In this last of three posts, I'm trying to describe the experience of playing Little Big Planet, rather than applying a systematic analysis (graphics, gameplay, level design, replay value, etc.). You can read more about what I'm up to here.
The great challenge which faces us is to assure that, in our society of big-ness, we do not strangle the voice of creativity, that the rules of the game do not come to overshadow its purpose. --Hubert Humphrey, 1966.
Above all, Little Big Planet is about creativity. More than any game I can think of, LBP communicates creativity as a kind of dialectic between player and game designers. It's a conversation in which ideas are transmitted from designer to player, and vice versa. The experience of playing the game is punctuated by a series of "stop and admire" moments. I described several of these in my previous post, and I could have listed many more.
But we might also think of these as "stop and store" moments, because as you play the game, you are also gathering ideas and materials for your own later use, presumably infused with your own creativity. This, it seems to me, is a fairly remarkable thing.
Little Big Planet makes you feel connected to a creative process: the designers of the game, whose presence in the world of LBP is palpable; your own customization of your avatar (Sackboy); your individual creativity expressed through the level designer; and other creators around the world - all contribute to an awareness of creativity that I find exciting and appealing. A commenter on a previous post called it a "collective consciousness," and I think that's an apt description.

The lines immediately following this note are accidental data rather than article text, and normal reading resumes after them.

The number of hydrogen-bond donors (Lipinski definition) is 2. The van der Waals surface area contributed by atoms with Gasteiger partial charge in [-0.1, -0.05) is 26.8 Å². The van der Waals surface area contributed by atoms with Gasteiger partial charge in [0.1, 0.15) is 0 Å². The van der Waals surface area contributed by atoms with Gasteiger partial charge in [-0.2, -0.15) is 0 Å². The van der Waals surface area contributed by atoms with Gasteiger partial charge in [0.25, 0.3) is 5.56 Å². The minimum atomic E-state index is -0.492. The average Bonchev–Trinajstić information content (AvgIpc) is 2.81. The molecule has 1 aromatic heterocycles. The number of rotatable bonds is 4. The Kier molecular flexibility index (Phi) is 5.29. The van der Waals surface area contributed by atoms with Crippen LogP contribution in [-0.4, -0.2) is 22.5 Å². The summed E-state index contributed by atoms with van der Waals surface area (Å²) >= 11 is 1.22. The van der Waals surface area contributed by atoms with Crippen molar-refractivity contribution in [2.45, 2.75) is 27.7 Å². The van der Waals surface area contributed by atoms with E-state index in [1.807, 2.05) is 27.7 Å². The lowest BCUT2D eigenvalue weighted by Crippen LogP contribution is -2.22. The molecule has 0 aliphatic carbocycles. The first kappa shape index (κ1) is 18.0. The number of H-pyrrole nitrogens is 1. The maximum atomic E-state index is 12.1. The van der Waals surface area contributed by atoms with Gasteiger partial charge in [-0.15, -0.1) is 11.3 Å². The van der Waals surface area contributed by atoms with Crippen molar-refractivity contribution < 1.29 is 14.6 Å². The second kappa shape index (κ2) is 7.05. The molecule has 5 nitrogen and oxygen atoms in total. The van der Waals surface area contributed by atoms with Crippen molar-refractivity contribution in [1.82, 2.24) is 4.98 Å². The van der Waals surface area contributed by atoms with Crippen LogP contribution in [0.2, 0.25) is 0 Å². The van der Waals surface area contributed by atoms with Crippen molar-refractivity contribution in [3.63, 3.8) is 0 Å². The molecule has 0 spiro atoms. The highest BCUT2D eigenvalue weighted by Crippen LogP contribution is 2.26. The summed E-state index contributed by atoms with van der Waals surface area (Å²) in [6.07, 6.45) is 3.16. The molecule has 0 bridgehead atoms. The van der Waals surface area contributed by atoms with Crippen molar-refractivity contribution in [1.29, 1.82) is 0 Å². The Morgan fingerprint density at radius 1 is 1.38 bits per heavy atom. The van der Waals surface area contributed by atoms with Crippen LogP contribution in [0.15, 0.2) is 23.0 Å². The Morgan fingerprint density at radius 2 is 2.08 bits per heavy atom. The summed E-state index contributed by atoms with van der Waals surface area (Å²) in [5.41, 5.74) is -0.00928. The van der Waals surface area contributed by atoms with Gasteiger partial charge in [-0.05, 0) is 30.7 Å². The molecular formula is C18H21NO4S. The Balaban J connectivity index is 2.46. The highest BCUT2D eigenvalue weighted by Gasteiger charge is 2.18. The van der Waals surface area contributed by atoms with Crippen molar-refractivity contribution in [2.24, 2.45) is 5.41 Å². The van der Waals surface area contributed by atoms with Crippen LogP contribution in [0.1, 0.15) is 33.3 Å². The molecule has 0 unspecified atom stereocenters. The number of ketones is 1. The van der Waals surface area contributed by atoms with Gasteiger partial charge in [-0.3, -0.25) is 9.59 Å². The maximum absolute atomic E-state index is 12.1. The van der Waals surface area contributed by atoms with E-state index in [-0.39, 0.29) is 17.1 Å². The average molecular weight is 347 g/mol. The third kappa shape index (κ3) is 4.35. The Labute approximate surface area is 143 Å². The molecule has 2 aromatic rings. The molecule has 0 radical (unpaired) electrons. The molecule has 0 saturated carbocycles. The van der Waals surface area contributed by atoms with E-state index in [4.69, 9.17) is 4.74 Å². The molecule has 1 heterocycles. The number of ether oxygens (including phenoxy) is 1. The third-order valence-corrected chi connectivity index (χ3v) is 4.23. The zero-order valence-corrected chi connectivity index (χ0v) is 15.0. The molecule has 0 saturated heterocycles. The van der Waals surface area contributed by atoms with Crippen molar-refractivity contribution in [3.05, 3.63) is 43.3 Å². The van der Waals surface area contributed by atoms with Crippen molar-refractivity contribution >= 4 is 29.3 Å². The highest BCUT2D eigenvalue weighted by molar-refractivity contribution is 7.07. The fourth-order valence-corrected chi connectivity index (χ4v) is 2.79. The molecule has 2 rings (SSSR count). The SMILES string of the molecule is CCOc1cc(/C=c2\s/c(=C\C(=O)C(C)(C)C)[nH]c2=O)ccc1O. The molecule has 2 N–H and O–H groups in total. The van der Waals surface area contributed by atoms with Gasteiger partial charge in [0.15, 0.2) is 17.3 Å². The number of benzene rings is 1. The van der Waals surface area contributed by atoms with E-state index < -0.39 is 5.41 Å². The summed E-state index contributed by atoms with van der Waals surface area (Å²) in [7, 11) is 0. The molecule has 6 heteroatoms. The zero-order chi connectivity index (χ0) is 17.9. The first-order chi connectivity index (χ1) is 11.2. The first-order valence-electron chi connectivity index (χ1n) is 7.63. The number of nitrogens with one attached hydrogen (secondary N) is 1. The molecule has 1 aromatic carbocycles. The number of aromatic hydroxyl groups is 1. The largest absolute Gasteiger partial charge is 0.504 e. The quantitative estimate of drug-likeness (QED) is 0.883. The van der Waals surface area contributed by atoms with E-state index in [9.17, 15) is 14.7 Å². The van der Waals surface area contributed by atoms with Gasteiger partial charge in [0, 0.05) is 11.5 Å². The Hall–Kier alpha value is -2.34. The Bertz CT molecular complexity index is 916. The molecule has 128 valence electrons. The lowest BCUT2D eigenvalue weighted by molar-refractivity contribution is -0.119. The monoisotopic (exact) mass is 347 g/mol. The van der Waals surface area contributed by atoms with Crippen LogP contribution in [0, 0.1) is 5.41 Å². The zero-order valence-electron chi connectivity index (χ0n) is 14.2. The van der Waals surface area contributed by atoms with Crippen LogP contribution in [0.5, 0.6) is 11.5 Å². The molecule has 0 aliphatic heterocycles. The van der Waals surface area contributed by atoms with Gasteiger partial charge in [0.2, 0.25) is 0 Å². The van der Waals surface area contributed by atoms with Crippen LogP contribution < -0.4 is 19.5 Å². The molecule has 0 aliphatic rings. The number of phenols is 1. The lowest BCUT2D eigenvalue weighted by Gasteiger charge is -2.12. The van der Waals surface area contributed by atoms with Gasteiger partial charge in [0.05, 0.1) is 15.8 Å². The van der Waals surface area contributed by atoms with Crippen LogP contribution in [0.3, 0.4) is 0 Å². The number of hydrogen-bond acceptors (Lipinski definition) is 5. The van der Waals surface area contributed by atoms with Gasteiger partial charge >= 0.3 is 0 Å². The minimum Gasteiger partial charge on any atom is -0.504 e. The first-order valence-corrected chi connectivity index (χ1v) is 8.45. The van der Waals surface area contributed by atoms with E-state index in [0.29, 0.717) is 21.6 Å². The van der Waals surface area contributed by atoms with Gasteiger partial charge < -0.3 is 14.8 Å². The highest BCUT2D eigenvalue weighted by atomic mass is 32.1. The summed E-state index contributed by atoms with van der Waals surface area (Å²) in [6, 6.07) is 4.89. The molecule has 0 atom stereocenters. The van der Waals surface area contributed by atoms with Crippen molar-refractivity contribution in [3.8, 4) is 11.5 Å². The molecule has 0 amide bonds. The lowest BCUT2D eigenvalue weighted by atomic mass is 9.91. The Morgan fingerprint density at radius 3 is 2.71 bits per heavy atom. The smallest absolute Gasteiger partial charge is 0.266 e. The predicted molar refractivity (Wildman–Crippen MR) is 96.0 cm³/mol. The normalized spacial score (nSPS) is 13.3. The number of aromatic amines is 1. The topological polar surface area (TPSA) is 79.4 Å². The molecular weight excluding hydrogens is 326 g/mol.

I'm obviously not suggesting LBP is the first game to enable players to behave creatively. Other games have done so in all sorts of ways, and plenty of powerful toolsets exist to modify games or create brand new games from scratch. LBP is different, in my view, because it communicates creativity as a collective human aesthetic. It presents an organic and accessible world that feels like it was built by human hands.
And so our minds begin to conceive of personal creations fusing gameplay with meaningful messages: a tribute world to a retiring teacher, full of imagery and gameplay conditions that reflect the accomplishments, the milestones, the setbacks, the passage of time that characterize his or her individual journey. Or a social statement world. Or a tailor-made playground. Or a love letter. Little Big Planet suggests all these are possible if you're willing to learn its tools. It's the first game that's enticed me, a non-designer with no programming skills, to give it a try. We'll see how it goes.
I realize I've been rather gushy in my praise of Little Big Planet, and I'm aware not everyone shares my enthusiasm. I've tried to explain in this short series why I admire the game so much, but, as always, your mileage may vary. I want to say "Run out and buy it; try it for yourself," but I find myself growing increasingly sensitive to the financial reality of such a cavalier suggestion. Lots of us don't have $460 to spend on a sleek new console and one game these days. If you do, I encourage you to try Little Big Planet and share it with friends. As Jennifer and I discovered, it's a whole lot more fun that way.